At the group level, radiographic progression in RA is a linear process [11, 12]. However, progression rates and patterns differ markedly from patient to patient [13, 14]. Because radiographs show cumulative damage, differences in duration of follow-up are expected to have a large impact on the results. Moreover, because of differences in the patterns of progression, patient-to-patient variability cannot be easily corrected for by dividing progression scores by follow-up duration - for example, to calculate a monthly rate of progression. Therefore, it is important that the duration of follow-up be similar when radiographic progression is compared across trials.
Another important consideration when comparing radiographic scores across clinical studies is the scoring system used to assess structural joint damage. Several scoring methods exist to assess joint radiographs. These scoring methods evaluate different bony features, assess different joints, and have different scoring ranges. The most widely used methods are the Larsen and Sharp methods, along with their modifications [15–18]. The Larsen method uses a global grading system that mainly assesses erosive damage. The scoring range is from 0 to 200. The Sharp method assigns separate scores for erosions and joint space narrowing, which are combined to obtain a total score. The scoring range for the Sharp method is from 0 to 314 or 448, depending on which modified version of the method is used. Because of the differences in scoring ranges and in the abnormalities included in the assessment, a score of, for example, 5 in the Larsen method cannot be directly compared with a score obtained using the Sharp method. In some trials, scores obtained from hand radiographs are included, whereas in other studies, radiographs of both the hands and feet are used. Therefore, it is important to compare scores obtained on the same films: joints of either the hands or the feet, or a combination of both.
Clinical trials are typically designed to have one or two observers read and score each radiograph. The use of two observers reduces the variability in scoring and decreases the error of measurement. Interobserver reliability is high for the progression of scores. However, the absolute scores from reader to reader may be significantly different. In other words, each observer has his or her own reading level (and is consistent with his or her own readings), and this reading level may be clearly different from that of another observer, but the progression seen is fairly consistent between the observers. Trials are analyzed making use of these progression scores, scored by one (pair of) observer(s). However, when absolute scores are compared across trials, another variable besides treatment, design, and patient characteristics is introduced: a different observer. This further complicates the comparison of scores across trials that used different readers.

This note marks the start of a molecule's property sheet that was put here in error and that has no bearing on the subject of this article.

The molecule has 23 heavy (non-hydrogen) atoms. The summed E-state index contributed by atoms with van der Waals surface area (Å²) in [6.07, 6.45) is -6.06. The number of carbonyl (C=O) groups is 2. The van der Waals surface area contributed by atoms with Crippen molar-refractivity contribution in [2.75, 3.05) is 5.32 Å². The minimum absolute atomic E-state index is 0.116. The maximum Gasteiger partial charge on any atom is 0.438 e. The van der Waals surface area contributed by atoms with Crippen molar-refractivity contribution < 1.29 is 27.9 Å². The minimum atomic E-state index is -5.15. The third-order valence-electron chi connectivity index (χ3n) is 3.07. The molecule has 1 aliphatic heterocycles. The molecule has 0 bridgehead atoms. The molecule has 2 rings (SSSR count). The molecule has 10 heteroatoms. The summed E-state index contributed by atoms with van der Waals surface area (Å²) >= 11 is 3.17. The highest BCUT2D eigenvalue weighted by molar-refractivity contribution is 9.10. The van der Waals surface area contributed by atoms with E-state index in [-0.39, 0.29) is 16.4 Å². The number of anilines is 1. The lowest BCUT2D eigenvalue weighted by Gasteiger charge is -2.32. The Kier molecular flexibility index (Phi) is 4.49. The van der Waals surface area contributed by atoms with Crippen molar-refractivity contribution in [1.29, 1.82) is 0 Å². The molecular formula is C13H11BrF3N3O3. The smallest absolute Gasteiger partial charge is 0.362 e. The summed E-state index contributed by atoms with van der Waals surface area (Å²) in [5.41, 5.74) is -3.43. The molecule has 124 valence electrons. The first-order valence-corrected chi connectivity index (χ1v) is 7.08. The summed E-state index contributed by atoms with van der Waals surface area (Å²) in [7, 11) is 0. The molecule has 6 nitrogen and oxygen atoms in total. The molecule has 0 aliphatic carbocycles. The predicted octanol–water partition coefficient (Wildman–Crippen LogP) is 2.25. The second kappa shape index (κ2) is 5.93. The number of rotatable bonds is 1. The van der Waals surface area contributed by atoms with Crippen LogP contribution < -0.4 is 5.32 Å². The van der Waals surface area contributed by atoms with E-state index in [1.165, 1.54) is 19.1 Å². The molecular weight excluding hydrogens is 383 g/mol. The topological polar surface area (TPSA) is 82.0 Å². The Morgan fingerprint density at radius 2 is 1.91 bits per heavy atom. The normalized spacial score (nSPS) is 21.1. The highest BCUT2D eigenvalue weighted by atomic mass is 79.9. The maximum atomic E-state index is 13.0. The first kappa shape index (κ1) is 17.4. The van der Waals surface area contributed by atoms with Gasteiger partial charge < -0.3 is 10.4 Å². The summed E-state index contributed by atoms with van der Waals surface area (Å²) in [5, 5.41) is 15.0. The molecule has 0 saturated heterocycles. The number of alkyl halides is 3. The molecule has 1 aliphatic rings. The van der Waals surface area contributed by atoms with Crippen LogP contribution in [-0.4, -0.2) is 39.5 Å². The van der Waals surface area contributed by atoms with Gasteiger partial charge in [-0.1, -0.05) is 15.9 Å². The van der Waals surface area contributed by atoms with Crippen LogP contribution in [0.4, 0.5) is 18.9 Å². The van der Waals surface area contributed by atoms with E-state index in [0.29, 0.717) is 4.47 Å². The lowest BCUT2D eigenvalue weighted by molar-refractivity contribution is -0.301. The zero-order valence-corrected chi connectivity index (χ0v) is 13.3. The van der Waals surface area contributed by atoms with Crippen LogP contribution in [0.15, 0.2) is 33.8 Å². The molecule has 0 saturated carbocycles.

Radiographs are read either in a known sequence or in random order. The order in which radiographs are scored has a significant effect on the measurement error of scores and on the ability of scores to capture disease progression accurately [19, 20]. Consequently, the order in which radiographs are read is an important factor when comparing results across trials. However, earlier published trials often did not present this information . Therefore, comparing results from new trials with those already published is often problematic.